Checking in with the bold, global vision of the UW
By Joy Portella, President, Minerva Strategies—
Intellectual Ventures CEO and famed patent holder Nathan Myhrvold recently proclaimed to Geekwire that, “Seattle is absolutely the Silicon Valley of saving the world.”
That’s a bold claim. Some might call it hyperbole. But in a world where fact-checking is a dying industry and fake news can tip presidential elections, let’s call it fact.
Just kidding. Let’s back it up and have a gander at the evidence:
—Seattle is home to global health and development giants like the Bill & Melinda Gates Foundation, PATH, and World Vision (down the road in Federal Way).
—Today I woke up to news that Tableau, a Seattle-based data software company, had won the Silicon Valley Community Foundation’s “company of the year” award for its commitment to corporate social responsibility, including its exceptional work to advance data for health and development.
—A coalition of scientists and health experts at the Bill & Melinda Gates Foundation, PATH, Malaria No More, the University of Washington, Pilgrim Africa, and more – all Seattle-based organizations – are at the forefront of efforts to eradicate malaria.
—Earlier this year, the New York Times took notice of Seattle’s achievements in global health, noting that the region is “spawning a new ecosystem of global health care companies, research institutes, and academic expertise…”
Inevitably when you talk about Seattle’s global goodness, all roads lead back to one institution: The University of Washington. And the UW’s goodness quotient just got seriously amped up.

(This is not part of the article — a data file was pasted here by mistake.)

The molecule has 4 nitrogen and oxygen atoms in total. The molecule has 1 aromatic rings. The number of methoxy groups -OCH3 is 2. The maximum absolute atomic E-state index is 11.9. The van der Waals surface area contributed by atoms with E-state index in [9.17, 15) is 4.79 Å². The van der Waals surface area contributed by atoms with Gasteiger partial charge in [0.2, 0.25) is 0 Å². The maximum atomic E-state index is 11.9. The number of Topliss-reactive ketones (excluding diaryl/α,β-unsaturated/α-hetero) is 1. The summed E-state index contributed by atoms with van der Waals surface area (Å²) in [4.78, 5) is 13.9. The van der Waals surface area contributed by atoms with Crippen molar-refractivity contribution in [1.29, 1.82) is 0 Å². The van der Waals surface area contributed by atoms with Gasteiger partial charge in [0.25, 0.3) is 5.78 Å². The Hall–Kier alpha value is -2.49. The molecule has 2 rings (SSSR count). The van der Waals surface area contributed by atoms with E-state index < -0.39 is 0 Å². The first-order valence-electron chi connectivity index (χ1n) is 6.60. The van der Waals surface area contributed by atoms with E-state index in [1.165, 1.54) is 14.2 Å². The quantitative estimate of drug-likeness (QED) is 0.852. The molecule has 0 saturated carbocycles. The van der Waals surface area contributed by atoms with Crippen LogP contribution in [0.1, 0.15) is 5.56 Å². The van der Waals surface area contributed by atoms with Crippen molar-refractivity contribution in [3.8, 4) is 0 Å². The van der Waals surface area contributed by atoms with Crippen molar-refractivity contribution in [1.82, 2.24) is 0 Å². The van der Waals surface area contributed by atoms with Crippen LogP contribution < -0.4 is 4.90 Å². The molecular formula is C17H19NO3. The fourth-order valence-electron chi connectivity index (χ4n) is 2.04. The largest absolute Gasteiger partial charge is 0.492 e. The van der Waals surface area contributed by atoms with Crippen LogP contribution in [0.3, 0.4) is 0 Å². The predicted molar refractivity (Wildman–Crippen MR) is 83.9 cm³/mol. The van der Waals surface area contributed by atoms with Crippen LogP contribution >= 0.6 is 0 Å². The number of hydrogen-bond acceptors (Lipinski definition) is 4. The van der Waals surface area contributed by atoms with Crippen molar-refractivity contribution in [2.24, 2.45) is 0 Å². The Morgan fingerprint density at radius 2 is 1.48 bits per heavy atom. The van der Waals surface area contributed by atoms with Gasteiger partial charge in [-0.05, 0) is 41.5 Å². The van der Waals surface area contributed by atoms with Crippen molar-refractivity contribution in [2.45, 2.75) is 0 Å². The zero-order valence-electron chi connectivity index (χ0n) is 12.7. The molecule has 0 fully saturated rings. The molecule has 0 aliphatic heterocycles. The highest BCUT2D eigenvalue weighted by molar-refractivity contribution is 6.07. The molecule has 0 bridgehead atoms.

In October, the UW announced that it had received a $210 million grant from the Gates Foundation – one of the largest single gifts in the university’s history – to boost its nascent Population Health Initiative. The initiative, launched this past May, is a 25-year effort that aims to improve human health locally and around the world. It will go beyond looking at medical progress, and consider a diverse range of factors that impact health such as poverty, climate change, and government policies.
That’s a big vision, and for now, it’s a vague one. The list of first-round projects and an action plan won’t be announced until early 2017.
But the Gates Foundation grant will fund something concrete: a building. And not just any building. This facility will bring together the burgeoning data powerhouse the Institute for Health Metrics and Evaluation (IHME – a long-time Minerva Strategies client) with the dynamic Department of Global Health and parts of the School of Public Health – all entities that have been scattered in different spots. The University hopes that the result will be more than a physical structure; they’re looking to kickstart a hub of population health collaboration.
The Gates Foundation grant will provide an amazing boost, and UW leadership is buoyed by the new Initiative. President Ana Mari Cauce’s words this past spring sound strikingly like Nathan Myhrvold’s: “The University of Washington, the Puget Sound Region, and our state can lead the world in improving population health. And it’s time for us to take up that mantle – together.”
Note to Harvard and Johns Hopkins: Check out your rearview health mirrors. I see Dawgs coming up fast.